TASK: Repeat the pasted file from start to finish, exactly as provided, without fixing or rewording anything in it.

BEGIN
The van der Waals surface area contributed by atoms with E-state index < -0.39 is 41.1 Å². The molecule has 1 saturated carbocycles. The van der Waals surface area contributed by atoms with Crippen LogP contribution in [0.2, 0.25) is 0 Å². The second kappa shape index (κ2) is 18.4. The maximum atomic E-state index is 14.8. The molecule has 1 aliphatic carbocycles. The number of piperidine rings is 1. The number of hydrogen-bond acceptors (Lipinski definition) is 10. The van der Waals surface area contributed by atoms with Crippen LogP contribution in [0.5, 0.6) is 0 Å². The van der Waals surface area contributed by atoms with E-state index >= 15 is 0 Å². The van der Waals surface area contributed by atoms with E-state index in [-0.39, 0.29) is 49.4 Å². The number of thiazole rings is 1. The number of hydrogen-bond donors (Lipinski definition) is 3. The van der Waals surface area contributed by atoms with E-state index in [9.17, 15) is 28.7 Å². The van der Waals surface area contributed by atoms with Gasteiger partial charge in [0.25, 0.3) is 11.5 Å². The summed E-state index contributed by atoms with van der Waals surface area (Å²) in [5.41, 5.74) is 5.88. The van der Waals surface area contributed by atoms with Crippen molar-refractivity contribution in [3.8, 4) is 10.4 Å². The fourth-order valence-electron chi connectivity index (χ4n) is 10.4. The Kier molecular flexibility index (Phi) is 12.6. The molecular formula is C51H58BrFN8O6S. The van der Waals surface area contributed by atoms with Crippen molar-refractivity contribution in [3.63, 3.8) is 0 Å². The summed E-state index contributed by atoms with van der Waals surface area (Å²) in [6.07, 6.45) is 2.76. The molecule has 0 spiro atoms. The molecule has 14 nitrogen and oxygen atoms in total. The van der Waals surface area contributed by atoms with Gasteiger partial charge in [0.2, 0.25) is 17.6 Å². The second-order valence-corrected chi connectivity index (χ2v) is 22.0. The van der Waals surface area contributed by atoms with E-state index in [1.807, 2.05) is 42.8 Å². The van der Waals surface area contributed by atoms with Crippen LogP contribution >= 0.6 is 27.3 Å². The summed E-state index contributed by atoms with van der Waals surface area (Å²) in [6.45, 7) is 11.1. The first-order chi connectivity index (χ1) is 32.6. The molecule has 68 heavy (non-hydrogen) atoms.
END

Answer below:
The van der Waals surface area contributed by atoms with E-state index < -0.39 is 41.1 Å². The molecule has 1 saturated carbocycles. The van der Waals surface area contributed by atoms with Crippen LogP contribution in [0.2, 0.25) is 0 Å². The second kappa shape index (κ2) is 18.4. The maximum atomic E-state index is 14.8. The molecule has 1 aliphatic carbocycles. The number of piperidine rings is 1. The number of hydrogen-bond acceptors (Lipinski definition) is 10. The van der Waals surface area contributed by atoms with Crippen LogP contribution in [0.5, 0.6) is 0 Å². The van der Waals surface area contributed by atoms with E-state index >= 15 is 0 Å². The van der Waals surface area contributed by atoms with E-state index in [-0.39, 0.29) is 49.4 Å². The number of thiazole rings is 1. The number of hydrogen-bond donors (Lipinski definition) is 3. The van der Waals surface area contributed by atoms with E-state index in [9.17, 15) is 28.7 Å². The van der Waals surface area contributed by atoms with Gasteiger partial charge in [0.25, 0.3) is 11.5 Å². The summed E-state index contributed by atoms with van der Waals surface area (Å²) in [5.41, 5.74) is 5.88. The van der Waals surface area contributed by atoms with Crippen molar-refractivity contribution in [3.8, 4) is 10.4 Å². The fourth-order valence-electron chi connectivity index (χ4n) is 10.4. The Kier molecular flexibility index (Phi) is 12.6. The molecular formula is C51H58BrFN8O6S. The van der Waals surface area contributed by atoms with Crippen molar-refractivity contribution in [3.63, 3.8) is 0 Å². The summed E-state index contributed by atoms with van der Waals surface area (Å²) in [6.07, 6.45) is 2.76. The molecule has 0 spiro atoms. The molecule has 14 nitrogen and oxygen atoms in total. The van der Waals surface area contributed by atoms with Gasteiger partial charge in [0.2, 0.25) is 17.6 Å². The second-order valence-corrected chi connectivity index (χ2v) is 22.0. The van der Waals surface area contributed by atoms with E-state index in [1.807, 2.05) is 42.8 Å². The van der Waals surface area contributed by atoms with Crippen LogP contribution >= 0.6 is 27.3 Å². The summed E-state index contributed by atoms with van der Waals surface area (Å²) in [6.45, 7) is 11.1. The first-order chi connectivity index (χ1) is 32.6. The molecule has 68 heavy (non-hydrogen) atoms.